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Science Friday: Monsanto Contaminates Groundwater | The Word on the Tip of Your Tongue | Cheetahs' Speed Secret

Is GMO Farming Poisoning The World's Drinking Water?

    Monsanto's Herbicide Linked To Groundwater Contamination

    In a groundbreaking study published in the journal Analytical and Bioanalytical Chemistry last year, evidence surfaced that glyphosate, the active ingredient in the Monsanto's patented herbicide Roundup, is flowing freely into the groundwater in areas where it is being applied.1 The researchers found that 41% of the 140 groundwater samples taken from Catalonia Spain, had levels beyond the limit of quantification – indicating that, despite the manufacturer's claims, glyphosate herbicide does not break down rapidly in the environment, and is accumulating there in concerning quantities.

    Why Is Groundwater Contamination An Important Finding?

    Groundwater is water located beneath the ground surface, that supplies aquifers, wells and springs. If a chemical like glyphosate is mobile enough to get into the groundwater and is intrinsically resistant to being biodegraded (after all, it is being used to kill/degrade living things – not the other way around), significant environmental exposures to humans using the water are inevitable. After all, according to the USGS, 88,000 tons were used in the US in 2007 alone.

    Keep in mind that glyphosate is considered by the EPA as a Class III toxic substance, fatal to an adult at 30 grams, and has been linked to over 20 adverse health effects in the peer-reviewed, biomedical literature.

    This groundwater contamination study adds to another highly concerning finding from March, 2011, published in the journal Environmental Toxicology and Chemistry, where researchers found the chemical in 60-100% of all air and rain samples tested, indicating that glyphosate pollution and exposure is now omnipresent in the US. When simply breathing makes you susceptible to glyphosate exposure, we know we are dealing with a problem of unprecedented scale.

    In fact, glyphosate's broad spectrum toxicity has been identified to be one potential cause for the disturbing loss of indispensable food-starter bacteria from soils and cultured foods within certain regions of the world, indicating that GMO farming may be depleting the microbial biodiversity of the soil, and ultimately its ability to remain fertile.


Gene mutation sought to explain mysterious language problem

A family that struggles to recall words could provide a window into the biology of language cognition.

Ewen Callaway

20 June 2012

    Ten years ago, psychiatrist David Skuse met a smart, cheery five-year-old boy whose mother was worried because her son had trouble following conversations with other kids at school. He struggled to remember names and often couldn’t summon the words for simple things such as toothpaste.

    Skuse is an expert on language development at the Institute of Child Health at University College London, but he had never encountered anything like the boy’s condition. His scientific curiosity was piqued when the mother, who is bilingual, mentioned her own difficulties remembering words in English, her native tongue. Her mother, too, had trouble recounting what had happened in television shows she had just seen. “The family history of this word-finding problem needs further investigation,” Skuse noted at the time.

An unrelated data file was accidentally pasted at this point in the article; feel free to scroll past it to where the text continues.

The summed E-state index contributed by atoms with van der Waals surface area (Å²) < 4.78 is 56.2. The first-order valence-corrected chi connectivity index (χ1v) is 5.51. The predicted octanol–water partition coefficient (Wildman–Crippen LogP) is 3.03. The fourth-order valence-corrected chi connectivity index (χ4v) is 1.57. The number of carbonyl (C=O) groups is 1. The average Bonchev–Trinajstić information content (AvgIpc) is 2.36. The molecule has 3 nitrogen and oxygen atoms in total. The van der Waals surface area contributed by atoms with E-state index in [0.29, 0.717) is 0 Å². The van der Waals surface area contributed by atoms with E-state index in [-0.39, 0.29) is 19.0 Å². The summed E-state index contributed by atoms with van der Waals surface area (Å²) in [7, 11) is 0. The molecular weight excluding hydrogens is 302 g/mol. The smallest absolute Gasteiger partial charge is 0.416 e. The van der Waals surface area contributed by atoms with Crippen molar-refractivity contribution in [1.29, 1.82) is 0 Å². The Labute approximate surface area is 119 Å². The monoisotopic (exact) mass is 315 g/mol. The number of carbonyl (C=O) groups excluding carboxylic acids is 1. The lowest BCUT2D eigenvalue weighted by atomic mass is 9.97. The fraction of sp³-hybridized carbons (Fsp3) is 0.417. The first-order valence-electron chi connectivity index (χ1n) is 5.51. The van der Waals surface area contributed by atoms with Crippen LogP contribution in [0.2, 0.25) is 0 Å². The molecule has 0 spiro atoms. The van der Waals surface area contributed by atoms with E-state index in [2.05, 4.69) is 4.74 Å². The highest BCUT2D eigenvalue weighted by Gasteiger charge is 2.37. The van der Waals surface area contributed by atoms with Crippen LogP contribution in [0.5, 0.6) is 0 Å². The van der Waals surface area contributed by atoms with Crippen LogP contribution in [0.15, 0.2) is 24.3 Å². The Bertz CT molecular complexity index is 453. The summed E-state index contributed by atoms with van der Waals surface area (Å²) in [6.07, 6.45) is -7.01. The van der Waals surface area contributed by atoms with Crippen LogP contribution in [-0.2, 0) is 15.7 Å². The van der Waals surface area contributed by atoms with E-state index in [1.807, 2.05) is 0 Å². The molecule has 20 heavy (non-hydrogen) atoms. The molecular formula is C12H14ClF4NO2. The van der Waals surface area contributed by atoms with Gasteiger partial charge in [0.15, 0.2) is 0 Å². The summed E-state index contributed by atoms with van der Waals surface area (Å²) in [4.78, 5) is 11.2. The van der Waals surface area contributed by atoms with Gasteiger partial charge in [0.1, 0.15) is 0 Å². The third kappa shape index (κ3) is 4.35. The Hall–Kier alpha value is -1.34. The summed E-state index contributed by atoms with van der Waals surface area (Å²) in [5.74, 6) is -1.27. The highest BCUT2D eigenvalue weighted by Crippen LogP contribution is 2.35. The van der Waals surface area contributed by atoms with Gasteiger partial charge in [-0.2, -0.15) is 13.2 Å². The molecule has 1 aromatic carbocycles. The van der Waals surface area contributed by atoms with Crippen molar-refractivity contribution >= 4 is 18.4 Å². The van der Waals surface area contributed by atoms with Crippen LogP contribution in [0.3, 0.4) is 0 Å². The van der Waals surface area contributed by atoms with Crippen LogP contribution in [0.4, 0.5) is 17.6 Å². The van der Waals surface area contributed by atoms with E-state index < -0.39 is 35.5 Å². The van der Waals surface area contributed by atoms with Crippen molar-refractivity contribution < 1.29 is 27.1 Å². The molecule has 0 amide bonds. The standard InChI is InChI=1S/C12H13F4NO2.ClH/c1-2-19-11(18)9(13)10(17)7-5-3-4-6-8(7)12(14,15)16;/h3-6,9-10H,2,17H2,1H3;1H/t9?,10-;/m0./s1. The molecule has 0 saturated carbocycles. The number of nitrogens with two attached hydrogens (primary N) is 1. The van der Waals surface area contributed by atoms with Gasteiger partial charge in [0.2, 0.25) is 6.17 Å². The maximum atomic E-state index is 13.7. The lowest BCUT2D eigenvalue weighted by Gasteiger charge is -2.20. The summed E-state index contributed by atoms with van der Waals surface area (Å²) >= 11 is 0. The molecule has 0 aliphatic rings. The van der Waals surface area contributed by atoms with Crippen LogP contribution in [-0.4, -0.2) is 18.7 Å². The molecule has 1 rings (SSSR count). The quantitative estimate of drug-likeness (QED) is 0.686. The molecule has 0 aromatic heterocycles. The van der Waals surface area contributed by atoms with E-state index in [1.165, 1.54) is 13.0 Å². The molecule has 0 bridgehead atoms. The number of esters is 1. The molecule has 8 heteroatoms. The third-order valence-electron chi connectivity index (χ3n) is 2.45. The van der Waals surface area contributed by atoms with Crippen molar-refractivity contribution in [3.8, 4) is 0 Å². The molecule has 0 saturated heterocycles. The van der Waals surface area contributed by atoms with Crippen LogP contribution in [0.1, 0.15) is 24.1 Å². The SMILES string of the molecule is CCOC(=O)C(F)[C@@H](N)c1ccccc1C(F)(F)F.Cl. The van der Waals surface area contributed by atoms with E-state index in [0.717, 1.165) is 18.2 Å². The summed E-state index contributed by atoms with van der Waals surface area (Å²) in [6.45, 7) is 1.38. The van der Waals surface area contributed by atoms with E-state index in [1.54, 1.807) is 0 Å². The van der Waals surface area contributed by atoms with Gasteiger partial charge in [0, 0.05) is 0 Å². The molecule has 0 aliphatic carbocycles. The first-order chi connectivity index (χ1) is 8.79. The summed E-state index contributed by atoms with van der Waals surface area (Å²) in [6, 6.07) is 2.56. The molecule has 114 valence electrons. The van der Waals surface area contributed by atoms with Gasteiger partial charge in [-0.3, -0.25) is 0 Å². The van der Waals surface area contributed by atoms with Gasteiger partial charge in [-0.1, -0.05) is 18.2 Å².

About half the members of this family, dubbed JR, share similar language deficits and brain abnormalities. These deficits seem to be inherited across at least four generations, Skuse and his colleagues report today in Proceedings of the Royal Society B1. Identifying the genetic basis of the family’s unique trait — which they call the ‘family problem’ — could help to explain how our brains link words to objects, concepts and ideas.

    “It’s like that tip-of-the-tongue moment; you’re struggling to find a word,” says Josie Briscoe, a cognitive psychologist at the University of Bristol, UK, and a study co-author. The researchers tested eight JR family members on a number of language and memory tasks to better understand their deficits.

    “A lot of [the affected family members] are women, and they consider themselves stupid,” Briscoe says. “One of them said to me, ‘Well, my husband just thinks I’m stupid and there’s no point in taking me on holiday because I won’t be able to remember it afterwards’.”

    The researchers found otherwise, with the eight family members studied possessing above-average non-verbal intelligence and normal verbal intelligence. ...


The Secret to Cheetahs' Speedy Stride Found

Jennifer Welsh, LiveScience Staff Writer
Date: 21 June 2012 Time: 08:02 AM ET

    Cheetahs and greyhounds have very similar running styles, but somehow the big cats leave their doggy rivals in the dust. Their secret: Cheetahs "switch gears" while running, striding more frequently at higher speeds, new research finds.

    Greyhounds, on the other hand, seem to take the same number of strides per second at every speed.


    "Cheetahs and greyhounds are known to use a rotary gallop, and physically they are remarkably similar, yet there is this bewitching difference in maximum speed of almost a factor of 2," study researcher Alan Wilson, from the Royal Veterinary College in the United Kingdom, said in a statement.